Of course, I will not support someone in something I believe to be wrong or misguided, but I am far more likely in those cases to simply say nothing than to contradict them outright. On the basis, I think, that they are likely to know their own business better than I do, and that what seems alien to me may very well be the right thing for them.
At most, I will point out what I perceive to be significant flaws or holes in their proposals; but in the spirit of "how do you propose to deal with this problem as part of your plan?" or "perhaps you might want to revise this element", rather than as "this flaw shows that your plan will not work".
On the same lines, if someone says "From now on I am going to do x, y or z" and a few weeks later is no longer doing whatever it is, I will refrain from comment, assuming that the person concerned is already well aware of their failure and that mentioning it would simply be rubbing salt into a wound.
Essentially, I'm not sure whether I should be trying to change any of this. Obviously I don't want to (and probably can't) reverse direction entirely and become incredibly forthright and abrasive. But ought I try to challenge things I disagree with more strongly, or is my current 'softly softly' approach actually more effective?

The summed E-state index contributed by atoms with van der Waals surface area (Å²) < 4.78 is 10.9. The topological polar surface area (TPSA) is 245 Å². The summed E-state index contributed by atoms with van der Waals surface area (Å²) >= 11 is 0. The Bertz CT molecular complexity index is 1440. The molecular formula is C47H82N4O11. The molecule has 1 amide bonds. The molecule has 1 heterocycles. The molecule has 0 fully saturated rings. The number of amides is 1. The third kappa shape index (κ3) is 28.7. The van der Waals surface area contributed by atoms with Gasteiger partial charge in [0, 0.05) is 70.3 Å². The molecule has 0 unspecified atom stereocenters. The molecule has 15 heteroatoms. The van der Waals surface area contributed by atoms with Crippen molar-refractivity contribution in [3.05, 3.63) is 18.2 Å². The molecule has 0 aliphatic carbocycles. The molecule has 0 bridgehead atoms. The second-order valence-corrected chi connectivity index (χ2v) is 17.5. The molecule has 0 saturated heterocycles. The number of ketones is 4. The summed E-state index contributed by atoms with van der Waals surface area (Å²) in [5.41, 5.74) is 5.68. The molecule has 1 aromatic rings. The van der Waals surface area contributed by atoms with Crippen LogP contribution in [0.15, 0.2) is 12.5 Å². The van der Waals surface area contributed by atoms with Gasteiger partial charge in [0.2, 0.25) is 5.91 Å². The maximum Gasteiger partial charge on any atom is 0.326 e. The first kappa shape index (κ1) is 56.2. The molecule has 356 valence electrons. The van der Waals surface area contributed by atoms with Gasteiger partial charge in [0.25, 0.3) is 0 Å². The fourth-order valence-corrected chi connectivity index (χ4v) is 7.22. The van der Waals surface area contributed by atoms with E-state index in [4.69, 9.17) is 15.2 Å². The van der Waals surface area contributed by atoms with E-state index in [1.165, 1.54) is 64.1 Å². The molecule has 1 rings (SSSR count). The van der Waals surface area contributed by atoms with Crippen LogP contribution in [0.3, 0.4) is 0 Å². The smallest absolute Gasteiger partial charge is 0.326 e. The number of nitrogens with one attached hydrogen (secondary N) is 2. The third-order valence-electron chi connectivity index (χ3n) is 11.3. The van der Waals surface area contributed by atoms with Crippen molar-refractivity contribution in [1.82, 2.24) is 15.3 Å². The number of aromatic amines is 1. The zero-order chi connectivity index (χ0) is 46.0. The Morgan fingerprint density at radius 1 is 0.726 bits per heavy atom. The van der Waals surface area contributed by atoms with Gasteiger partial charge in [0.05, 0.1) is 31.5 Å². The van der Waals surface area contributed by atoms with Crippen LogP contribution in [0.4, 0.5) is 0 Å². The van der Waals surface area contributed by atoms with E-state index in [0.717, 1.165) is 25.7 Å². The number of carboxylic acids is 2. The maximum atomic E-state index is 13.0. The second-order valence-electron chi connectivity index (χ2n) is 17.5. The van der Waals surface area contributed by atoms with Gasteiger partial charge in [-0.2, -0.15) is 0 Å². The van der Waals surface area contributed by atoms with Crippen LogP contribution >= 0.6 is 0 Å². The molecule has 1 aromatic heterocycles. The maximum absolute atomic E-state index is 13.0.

Personally, I quite like being challenged and even provoked sometimes (and in such cases I will rise to the bait and become more combative than usual); but it has to be done in the right way, and I'm not sure I can even articulate what 'the right way' is ('a kind of respectful teasing' is probably the closest I can get), let alone be sure that I am following it if I start provoking others. Whether I like or dislike that sort of challenge also depends on my mood at the time - next to impossible to judge for situations like livejournal, and difficult enough even in person - and on nebulous things like the intentions behind my saying or writing whatever it is that's being challenged (for instance I'll often put forward ideas in a spirit of exploration, in which case I'll find it disconcerting for them to be challenged as if they were rigorously-considered assertions).